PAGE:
I went with my friend Eveline to a party thrown by Electric Literature. The party was themed "Masque of the Red Death," after an Edgar Allen Poe story. Guests were required to wear red or black. There were masks at the party, free drinks and free books.
I showed up promptly at eight. There were lots of books available and no one was really taking any--early party shyness. I got a tote bag and filled it with books after seeing one other person do the same, then checked my tote bag and coat, grabbed a mask and a drink and waited for Eveline.
I ran into this guy who I guess is the official photographer for New York literary scene stuff, because I saw him at two PEN events previously. Each time I address him as if he knows who I am and each time he responds as if he knows who I am, but I always have the distinct impression he does not remember me. And also that he knows I know he doesn't remember me?
While I waited, a young writer struck up a conversation with me. She worked for a tech company but wrote on the side. Her personal essays sounded really interesting, and I encouraged her to write more of them.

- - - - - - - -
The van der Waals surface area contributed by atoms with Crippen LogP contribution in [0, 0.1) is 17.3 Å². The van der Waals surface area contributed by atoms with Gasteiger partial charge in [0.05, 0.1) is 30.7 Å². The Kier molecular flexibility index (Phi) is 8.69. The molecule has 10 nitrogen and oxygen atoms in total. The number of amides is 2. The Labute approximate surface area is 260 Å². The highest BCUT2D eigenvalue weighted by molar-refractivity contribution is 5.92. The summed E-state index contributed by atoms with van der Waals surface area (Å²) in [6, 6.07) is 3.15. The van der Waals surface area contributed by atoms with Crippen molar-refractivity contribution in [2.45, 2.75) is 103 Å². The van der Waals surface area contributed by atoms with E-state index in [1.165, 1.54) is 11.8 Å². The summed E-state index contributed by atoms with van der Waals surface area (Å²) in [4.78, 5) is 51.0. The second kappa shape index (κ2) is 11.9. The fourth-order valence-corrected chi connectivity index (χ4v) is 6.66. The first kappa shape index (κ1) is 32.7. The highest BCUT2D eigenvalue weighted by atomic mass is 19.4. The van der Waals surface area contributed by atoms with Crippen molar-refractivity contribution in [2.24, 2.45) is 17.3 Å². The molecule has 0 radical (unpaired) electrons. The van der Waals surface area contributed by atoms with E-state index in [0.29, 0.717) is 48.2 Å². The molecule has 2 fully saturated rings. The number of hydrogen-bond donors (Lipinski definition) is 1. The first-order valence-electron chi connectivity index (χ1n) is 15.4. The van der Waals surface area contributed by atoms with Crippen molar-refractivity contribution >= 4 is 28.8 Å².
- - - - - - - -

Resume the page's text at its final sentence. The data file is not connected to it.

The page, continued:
Eveline arrived, checked her coat, and put on her mask. We stood around talking to the younger writers for awhile, who told us about a networking group for women that they're in called the Valkyries, but how they might have to change the name due to a right-wing nationalist type group also being named the Valkyries.
Then, we hit the dance floor. The music was an enjoyable, pop mix including "Faith" by George Michaels, "Thriller" by Michael Jackson, and "Bizarre Love Triangle" by New Order. I was impressed by how the DJ seemed cool and calm, and then realized later that he wasn't actually the DJ but the sound and lighting guy, so the reason he was so chill around the music was because he wasn't involved in playing it. I think there's a metaphor for my love life in there somewhere .
Eveline and I stayed on the dance floor for a long time. The last song playing as we left was "Vogue" by Madonna. At this point, I was filled with trepidation about bringing all my books home on the subway, but it actually turned out to be pretty easy. When I woke up it was nice to have a stack of books to look forward to reading to. I'm probably most interested in Olivia Sudijic's Sympathy. It's about a young girl . . . who comes to NYC . . .